“Throughout this COVID-19 crisis, we have worked tirelessly to serve our students and constituency in spite of rolling furloughs, supply reductions, and layoffs,” said Dr. Michael Gorman, president of Salem Community College. “Current budget proposals ask us to do even more with even less. At a point, this is simply unrealistic, and certainly counterproductive.”

If there’s positive news for college students in the proposed budget, it’s that funding for two popular financial-aid programs remains the same when compared with actual dollars awarded in the 2019-2020 academic year.

Murphy’s budget proposal allocates $437,887,000 for the need-based Tuition Aid Grant (TAG) program, which provides aid to a third of New Jersey’s full-time college students. Higher Education Student Assistance Authority spokesperson Jennifer Azzarano said the governor’s budget provides sufficient funding to cover the 2020-2021 Tuition Aid Grant schedule approved by its board on July 22.

The Community College Opportunity Grant (CCOG) program, a Murphy administration free-tuition initiative, awarded $19.6 million as of June 30. That level of funding remains intact with a combined total of $20 million in CCOG awards split between the stop-gap appropriation bill from earlier this year and the $10 million Murphy recommended last week, Azzarano said.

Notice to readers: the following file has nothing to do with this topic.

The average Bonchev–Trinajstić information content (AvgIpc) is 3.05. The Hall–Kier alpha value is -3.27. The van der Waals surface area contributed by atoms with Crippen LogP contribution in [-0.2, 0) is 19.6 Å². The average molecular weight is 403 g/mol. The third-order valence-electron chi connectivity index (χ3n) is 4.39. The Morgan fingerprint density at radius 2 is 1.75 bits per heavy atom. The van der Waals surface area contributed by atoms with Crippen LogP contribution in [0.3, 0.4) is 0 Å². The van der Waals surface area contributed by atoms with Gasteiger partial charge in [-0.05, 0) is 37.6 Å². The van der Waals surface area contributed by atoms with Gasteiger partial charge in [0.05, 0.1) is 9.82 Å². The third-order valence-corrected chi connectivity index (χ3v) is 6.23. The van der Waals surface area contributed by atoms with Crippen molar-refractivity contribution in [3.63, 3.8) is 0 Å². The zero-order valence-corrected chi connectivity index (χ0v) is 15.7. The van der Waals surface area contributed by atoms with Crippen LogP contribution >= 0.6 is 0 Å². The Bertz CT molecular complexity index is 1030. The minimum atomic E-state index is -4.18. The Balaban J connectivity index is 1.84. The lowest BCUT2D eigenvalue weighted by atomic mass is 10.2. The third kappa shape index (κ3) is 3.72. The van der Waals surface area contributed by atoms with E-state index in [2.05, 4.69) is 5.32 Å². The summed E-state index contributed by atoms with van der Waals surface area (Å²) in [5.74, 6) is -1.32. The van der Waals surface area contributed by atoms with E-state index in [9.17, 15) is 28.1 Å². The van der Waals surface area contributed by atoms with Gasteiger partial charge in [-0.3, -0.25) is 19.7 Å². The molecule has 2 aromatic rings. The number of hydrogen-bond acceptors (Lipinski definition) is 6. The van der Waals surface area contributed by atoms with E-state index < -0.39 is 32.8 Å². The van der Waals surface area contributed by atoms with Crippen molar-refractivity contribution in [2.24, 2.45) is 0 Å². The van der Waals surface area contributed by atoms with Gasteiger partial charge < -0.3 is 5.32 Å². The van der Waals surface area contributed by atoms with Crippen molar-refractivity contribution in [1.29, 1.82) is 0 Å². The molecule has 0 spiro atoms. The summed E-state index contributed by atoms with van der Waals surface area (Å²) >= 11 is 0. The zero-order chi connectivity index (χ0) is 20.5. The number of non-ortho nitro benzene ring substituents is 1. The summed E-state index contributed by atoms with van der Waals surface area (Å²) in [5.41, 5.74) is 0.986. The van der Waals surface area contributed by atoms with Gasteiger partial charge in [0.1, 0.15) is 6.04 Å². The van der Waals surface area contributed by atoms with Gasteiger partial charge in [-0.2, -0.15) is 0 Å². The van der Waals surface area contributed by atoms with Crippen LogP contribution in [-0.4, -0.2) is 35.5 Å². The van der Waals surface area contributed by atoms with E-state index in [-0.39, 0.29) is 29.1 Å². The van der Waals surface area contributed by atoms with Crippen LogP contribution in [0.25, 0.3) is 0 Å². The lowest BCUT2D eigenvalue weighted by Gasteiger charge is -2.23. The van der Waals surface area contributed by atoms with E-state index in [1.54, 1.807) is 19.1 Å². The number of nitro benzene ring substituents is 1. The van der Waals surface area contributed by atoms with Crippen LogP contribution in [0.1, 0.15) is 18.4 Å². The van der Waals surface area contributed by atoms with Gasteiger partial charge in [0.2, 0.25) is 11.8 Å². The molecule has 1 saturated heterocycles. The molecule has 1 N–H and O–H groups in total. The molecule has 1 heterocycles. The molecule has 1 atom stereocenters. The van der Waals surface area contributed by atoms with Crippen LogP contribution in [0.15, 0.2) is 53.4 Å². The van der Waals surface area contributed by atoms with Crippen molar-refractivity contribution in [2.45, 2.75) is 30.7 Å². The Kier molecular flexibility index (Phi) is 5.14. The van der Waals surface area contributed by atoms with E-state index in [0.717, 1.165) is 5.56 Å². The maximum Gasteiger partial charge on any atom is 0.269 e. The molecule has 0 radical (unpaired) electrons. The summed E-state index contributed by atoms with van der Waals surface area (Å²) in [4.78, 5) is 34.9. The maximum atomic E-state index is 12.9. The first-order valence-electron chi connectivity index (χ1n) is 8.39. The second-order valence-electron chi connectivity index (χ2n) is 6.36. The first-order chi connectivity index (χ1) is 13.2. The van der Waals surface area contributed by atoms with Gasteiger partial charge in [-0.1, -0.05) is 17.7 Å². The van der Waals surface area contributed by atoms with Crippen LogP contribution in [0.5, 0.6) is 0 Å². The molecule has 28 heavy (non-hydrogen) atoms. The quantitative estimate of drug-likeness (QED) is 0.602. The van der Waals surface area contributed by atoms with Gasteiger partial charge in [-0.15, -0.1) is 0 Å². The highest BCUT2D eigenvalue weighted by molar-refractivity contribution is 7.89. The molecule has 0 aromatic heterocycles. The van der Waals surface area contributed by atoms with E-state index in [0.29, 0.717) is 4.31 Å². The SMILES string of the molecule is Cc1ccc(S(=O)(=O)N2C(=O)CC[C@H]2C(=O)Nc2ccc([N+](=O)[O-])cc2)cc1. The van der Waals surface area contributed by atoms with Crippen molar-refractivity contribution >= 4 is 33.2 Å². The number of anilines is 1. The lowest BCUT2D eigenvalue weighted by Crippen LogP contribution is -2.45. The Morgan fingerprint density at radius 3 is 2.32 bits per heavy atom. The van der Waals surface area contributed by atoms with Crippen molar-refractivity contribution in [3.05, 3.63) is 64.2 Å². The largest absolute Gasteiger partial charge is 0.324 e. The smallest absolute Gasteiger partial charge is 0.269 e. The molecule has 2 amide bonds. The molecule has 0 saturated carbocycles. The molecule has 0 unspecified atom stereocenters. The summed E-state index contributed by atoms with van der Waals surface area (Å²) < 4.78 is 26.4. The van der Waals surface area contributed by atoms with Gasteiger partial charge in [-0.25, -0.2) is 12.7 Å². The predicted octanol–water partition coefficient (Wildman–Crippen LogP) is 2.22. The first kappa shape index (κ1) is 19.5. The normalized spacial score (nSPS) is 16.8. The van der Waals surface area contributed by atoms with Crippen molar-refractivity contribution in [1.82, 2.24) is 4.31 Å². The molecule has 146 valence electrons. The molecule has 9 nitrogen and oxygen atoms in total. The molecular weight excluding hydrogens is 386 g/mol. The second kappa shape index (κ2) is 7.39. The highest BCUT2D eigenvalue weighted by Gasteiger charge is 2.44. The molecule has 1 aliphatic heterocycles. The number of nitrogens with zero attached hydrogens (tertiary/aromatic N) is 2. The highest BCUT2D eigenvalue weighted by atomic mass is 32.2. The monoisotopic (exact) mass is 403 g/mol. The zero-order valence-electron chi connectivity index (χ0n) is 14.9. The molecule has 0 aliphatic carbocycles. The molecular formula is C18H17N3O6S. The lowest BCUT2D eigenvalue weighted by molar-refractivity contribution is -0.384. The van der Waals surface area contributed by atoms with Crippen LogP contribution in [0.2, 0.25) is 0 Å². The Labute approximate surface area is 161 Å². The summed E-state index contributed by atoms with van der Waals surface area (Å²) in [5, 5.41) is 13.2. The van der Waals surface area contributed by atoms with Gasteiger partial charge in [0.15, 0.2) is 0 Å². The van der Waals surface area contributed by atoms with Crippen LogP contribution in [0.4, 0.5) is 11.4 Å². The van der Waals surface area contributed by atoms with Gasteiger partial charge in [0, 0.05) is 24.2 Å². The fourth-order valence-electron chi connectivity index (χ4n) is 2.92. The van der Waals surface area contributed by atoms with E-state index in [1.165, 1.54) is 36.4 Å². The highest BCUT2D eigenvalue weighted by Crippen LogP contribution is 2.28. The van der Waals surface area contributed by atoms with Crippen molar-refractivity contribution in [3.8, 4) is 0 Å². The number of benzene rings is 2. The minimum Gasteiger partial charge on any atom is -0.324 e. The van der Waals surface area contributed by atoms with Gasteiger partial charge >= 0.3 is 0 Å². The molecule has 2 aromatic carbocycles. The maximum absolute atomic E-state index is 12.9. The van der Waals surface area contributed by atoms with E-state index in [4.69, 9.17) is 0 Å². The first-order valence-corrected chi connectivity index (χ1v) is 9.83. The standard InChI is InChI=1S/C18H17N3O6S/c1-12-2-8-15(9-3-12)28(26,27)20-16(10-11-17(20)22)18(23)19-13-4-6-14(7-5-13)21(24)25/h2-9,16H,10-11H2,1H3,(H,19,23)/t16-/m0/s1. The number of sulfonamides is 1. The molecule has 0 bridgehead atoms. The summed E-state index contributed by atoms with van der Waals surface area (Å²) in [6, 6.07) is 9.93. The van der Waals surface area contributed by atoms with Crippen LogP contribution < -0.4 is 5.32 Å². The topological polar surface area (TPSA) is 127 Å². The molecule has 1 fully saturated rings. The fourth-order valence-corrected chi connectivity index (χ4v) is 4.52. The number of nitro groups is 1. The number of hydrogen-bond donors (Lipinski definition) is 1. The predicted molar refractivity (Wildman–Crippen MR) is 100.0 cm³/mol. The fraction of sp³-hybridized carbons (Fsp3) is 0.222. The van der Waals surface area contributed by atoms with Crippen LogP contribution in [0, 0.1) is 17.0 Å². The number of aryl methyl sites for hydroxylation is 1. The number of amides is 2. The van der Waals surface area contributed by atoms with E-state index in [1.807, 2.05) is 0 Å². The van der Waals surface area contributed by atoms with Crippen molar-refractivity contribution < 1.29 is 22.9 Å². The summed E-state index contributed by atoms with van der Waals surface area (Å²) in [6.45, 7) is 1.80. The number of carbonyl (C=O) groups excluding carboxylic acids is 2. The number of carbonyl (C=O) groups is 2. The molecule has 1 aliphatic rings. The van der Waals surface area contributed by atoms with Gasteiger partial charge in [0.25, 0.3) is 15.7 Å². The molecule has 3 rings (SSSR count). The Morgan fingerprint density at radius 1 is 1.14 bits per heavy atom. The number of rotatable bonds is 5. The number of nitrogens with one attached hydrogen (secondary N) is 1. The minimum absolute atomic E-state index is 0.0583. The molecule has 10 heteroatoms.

Federal Aid Provides Relief

With state budgets hit hard by the pandemic, federal Coronavirus Aid, Relief, and Economic Security (CARES) Act funds earmarked for higher education have provided relief — and New Jersey officials aim to keep pursuing help from Washington.

Community colleges, notes Kirgan, have received “significant federal aid” through the Higher Education Emergency Relief Fund and additional allocations through the Governor’s Emergency Education Relief (GEER) package and Coronavirus Relief Fund.

Under GEER, the state’s 18 community colleges shared nearly $13 million, ranging from awards of $1.1 million for Bergen Community College to $89,945 for Salem Community College. The state’s 13 senior public colleges were allocated about $55 million collectively.

New Jersey will allocate $150 million in federal Coronavirus Relief Funds to public and private colleges for costs related to cleaning and disinfecting supplies and the transition to online learning. Community colleges will receive $22.2 million of those funds, with senior public universities getting $126.7 million and $1 million to be distributed among independent nonprofit colleges.

When the Coronavirus Relief Fund allocations were announced in August, Assemblywoman Mila Jasey (D-Essex), chair of that body’s Higher Education committee, noted that “as long as the virus is among us, colleges will face unprecedented fiscal challenges. We’ll need continued assistance from the federal government to further help colleges address this crisis.”

CARES Act grants have helped community colleges respond to the pandemic and purchase the personal protective equipment and plexiglass they need to re-open to in-person instruction, Fichtner said. But they “aren’t a replacement for state aid,” she added.